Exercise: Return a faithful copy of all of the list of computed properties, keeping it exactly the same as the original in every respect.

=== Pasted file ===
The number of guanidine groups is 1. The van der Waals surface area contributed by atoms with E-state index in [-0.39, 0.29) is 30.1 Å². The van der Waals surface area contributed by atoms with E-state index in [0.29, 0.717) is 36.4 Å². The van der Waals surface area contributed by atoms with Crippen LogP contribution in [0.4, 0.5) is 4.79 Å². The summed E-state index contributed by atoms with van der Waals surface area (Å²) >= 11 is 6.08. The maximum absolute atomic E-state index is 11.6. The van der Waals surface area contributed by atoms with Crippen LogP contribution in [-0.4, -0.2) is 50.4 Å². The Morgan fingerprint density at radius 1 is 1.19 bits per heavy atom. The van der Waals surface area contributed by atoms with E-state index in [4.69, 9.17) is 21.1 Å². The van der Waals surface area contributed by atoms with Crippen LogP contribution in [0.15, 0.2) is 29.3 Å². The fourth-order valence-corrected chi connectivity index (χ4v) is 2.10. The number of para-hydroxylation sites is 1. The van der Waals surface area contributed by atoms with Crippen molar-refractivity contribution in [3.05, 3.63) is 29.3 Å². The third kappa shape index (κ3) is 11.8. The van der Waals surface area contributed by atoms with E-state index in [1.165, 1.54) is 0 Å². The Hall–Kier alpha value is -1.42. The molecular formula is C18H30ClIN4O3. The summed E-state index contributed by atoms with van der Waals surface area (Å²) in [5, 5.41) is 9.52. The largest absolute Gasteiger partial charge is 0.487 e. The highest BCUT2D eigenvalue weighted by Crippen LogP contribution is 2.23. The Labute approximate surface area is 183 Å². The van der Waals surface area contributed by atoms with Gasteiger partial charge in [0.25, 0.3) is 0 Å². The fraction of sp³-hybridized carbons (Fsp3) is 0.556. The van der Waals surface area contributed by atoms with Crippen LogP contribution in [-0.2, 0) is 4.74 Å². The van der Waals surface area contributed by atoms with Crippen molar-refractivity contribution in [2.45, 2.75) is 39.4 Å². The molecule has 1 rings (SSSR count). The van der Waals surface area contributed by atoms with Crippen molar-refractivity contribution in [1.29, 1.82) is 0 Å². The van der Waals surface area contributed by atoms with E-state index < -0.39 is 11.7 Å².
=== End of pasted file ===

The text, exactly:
The number of guanidine groups is 1. The van der Waals surface area contributed by atoms with E-state index in [-0.39, 0.29) is 30.1 Å². The van der Waals surface area contributed by atoms with E-state index in [0.29, 0.717) is 36.4 Å². The van der Waals surface area contributed by atoms with Crippen LogP contribution in [0.4, 0.5) is 4.79 Å². The summed E-state index contributed by atoms with van der Waals surface area (Å²) >= 11 is 6.08. The maximum absolute atomic E-state index is 11.6. The van der Waals surface area contributed by atoms with Crippen LogP contribution in [-0.4, -0.2) is 50.4 Å². The Morgan fingerprint density at radius 1 is 1.19 bits per heavy atom. The van der Waals surface area contributed by atoms with E-state index in [4.69, 9.17) is 21.1 Å². The van der Waals surface area contributed by atoms with Crippen LogP contribution in [0.15, 0.2) is 29.3 Å². The fourth-order valence-corrected chi connectivity index (χ4v) is 2.10. The number of para-hydroxylation sites is 1. The van der Waals surface area contributed by atoms with Crippen molar-refractivity contribution in [3.05, 3.63) is 29.3 Å². The third kappa shape index (κ3) is 11.8. The van der Waals surface area contributed by atoms with E-state index in [1.165, 1.54) is 0 Å². The Hall–Kier alpha value is -1.42. The molecular formula is C18H30ClIN4O3. The summed E-state index contributed by atoms with van der Waals surface area (Å²) in [5, 5.41) is 9.52. The largest absolute Gasteiger partial charge is 0.487 e. The highest BCUT2D eigenvalue weighted by Crippen LogP contribution is 2.23. The Labute approximate surface area is 183 Å². The van der Waals surface area contributed by atoms with Gasteiger partial charge in [0.25, 0.3) is 0 Å². The fraction of sp³-hybridized carbons (Fsp3) is 0.556. The van der Waals surface area contributed by atoms with Crippen LogP contribution in [-0.2, 0) is 4.74 Å². The van der Waals surface area contributed by atoms with Crippen molar-refractivity contribution in [2.45, 2.75) is 39.4 Å². The molecule has 1 rings (SSSR count). The van der Waals surface area contributed by atoms with Crippen molar-refractivity contribution in [1.29, 1.82) is 0 Å². The van der Waals surface area contributed by atoms with E-state index < -0.39 is 11.7 Å².